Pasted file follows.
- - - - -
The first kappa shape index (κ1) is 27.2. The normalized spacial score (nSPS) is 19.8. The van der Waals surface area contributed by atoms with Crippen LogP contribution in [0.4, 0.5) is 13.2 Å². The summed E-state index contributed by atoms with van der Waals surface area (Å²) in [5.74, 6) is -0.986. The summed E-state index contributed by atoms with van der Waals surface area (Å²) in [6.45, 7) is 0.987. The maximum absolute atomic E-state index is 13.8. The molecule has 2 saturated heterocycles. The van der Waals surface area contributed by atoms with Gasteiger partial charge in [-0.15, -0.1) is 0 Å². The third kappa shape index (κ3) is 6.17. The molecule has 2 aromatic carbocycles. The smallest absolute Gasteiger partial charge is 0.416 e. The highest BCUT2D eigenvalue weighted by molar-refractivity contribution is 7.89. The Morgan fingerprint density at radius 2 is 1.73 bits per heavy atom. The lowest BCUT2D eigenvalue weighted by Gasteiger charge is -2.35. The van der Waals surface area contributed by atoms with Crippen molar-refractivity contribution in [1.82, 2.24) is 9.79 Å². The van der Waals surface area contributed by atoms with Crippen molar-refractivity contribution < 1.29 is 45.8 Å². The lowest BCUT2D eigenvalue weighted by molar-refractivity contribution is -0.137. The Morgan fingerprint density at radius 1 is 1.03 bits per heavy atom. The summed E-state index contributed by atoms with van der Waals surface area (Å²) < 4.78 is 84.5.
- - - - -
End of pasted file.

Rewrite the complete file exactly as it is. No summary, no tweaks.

The first kappa shape index (κ1) is 27.2. The normalized spacial score (nSPS) is 19.8. The van der Waals surface area contributed by atoms with Crippen LogP contribution in [0.4, 0.5) is 13.2 Å². The summed E-state index contributed by atoms with van der Waals surface area (Å²) in [5.74, 6) is -0.986. The summed E-state index contributed by atoms with van der Waals surface area (Å²) in [6.45, 7) is 0.987. The maximum absolute atomic E-state index is 13.8. The molecule has 2 saturated heterocycles. The van der Waals surface area contributed by atoms with Gasteiger partial charge in [-0.15, -0.1) is 0 Å². The third kappa shape index (κ3) is 6.17. The molecule has 2 aromatic carbocycles. The smallest absolute Gasteiger partial charge is 0.416 e. The highest BCUT2D eigenvalue weighted by molar-refractivity contribution is 7.89. The Morgan fingerprint density at radius 2 is 1.73 bits per heavy atom. The lowest BCUT2D eigenvalue weighted by Gasteiger charge is -2.35. The van der Waals surface area contributed by atoms with Crippen molar-refractivity contribution in [1.82, 2.24) is 9.79 Å². The van der Waals surface area contributed by atoms with Crippen molar-refractivity contribution < 1.29 is 45.8 Å². The lowest BCUT2D eigenvalue weighted by molar-refractivity contribution is -0.137. The Morgan fingerprint density at radius 1 is 1.03 bits per heavy atom. The summed E-state index contributed by atoms with van der Waals surface area (Å²) < 4.78 is 84.5.